Known on the flightline as the Airmen who deliver generators, air-conditioning carts and light carts to aircraft when needed, there is more to AGE than most realize.

"We have up to 19 people on a given shift, including leadership," explained Tech. Sgt. Michael De Trempe, 380th EMXS AGE shift leader and Peoria, Ill., native. "Of those people, we might have three working the ramps and delivering equipment, the rest are busy maintaining the equipment so it's available to be delivered when it's needed."

The small shop conducts an average of 150 periodic inspections monthly, which is similar to a 300,000-mile inspection on your car. An in-depth look at the belts, hoses, oil changes and other safety checks are performed during these inspections.

Additionally, AGE Airmen perform an average of 600 maintenance actions monthly, ensuring equipment is operational and available for the 7,000 deliveries to aircraft during any given month.

"Our equipment provides power, lighting and other essentials for maintainers to do their jobs on the aircraft," Airman Beard, the Seattle, Wash., native said. "For example, some planes use our air conditioners to keep their systems cool enough to run diagnostics during the troubleshooting process. We're here to support the crew chiefs and the mission."

AGE is one of many shops often unnoticed because things typically run smoothly, Sergeant De Trempe said as he smiled and knocked on his wooden desk. If things don't go smoothly in AGE, it can be a big deal.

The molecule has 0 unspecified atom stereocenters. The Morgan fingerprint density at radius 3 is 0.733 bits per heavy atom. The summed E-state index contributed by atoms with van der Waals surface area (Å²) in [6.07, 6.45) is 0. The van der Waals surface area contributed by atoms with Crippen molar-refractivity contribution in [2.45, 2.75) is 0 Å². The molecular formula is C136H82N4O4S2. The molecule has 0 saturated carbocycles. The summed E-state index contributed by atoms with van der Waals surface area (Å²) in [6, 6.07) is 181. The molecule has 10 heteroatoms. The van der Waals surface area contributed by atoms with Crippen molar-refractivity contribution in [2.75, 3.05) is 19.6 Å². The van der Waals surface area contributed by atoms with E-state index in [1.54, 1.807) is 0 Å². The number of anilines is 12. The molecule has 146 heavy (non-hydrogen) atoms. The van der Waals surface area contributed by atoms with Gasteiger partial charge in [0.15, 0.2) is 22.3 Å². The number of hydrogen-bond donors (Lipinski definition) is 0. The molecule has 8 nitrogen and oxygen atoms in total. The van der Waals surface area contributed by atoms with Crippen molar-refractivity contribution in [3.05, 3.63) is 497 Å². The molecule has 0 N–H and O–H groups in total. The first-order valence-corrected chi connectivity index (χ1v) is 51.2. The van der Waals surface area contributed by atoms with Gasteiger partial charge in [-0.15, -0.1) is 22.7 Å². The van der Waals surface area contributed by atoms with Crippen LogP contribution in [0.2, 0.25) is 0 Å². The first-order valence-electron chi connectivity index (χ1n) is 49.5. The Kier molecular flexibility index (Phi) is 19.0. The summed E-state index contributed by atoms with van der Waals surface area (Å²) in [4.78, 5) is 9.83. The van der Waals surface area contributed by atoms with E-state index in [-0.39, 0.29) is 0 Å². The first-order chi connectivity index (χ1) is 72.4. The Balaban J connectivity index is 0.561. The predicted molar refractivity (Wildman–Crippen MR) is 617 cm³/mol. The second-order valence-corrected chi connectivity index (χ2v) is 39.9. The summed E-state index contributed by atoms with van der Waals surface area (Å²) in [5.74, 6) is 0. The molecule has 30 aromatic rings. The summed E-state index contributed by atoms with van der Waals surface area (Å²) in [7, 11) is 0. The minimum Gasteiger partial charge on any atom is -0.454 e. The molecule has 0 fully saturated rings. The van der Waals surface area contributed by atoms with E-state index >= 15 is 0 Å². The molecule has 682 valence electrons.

"If we don't provide them what they need, there's a strong chance planes won't fly," the technical sergeant deployed from Mountain Home Air Force Base, Idaho, explained. "Our job can be extremely difficult, but we make it look easy because we get things done."
One challenge, Sergeant De Trempe said, was when a change came down requiring the installation of gates on two types of maintenance stands.

"We had to make the changes to ensure safety and compliance, but had to make sure the flightline still had what it needed to get the mission accomplished while these repairs were being done," he said.

The bottom line, according to Airman Beard, is that the equipment is ready and promptly delivered to those who need it on the flightline. This requires both those who perform maintenance in the shop and those who deliver equipment on the flightline.

"From the lowest ranking Airman to the flight chief, everybody has a job to do and they do it well to support the mission," Sergeant De Trempe said.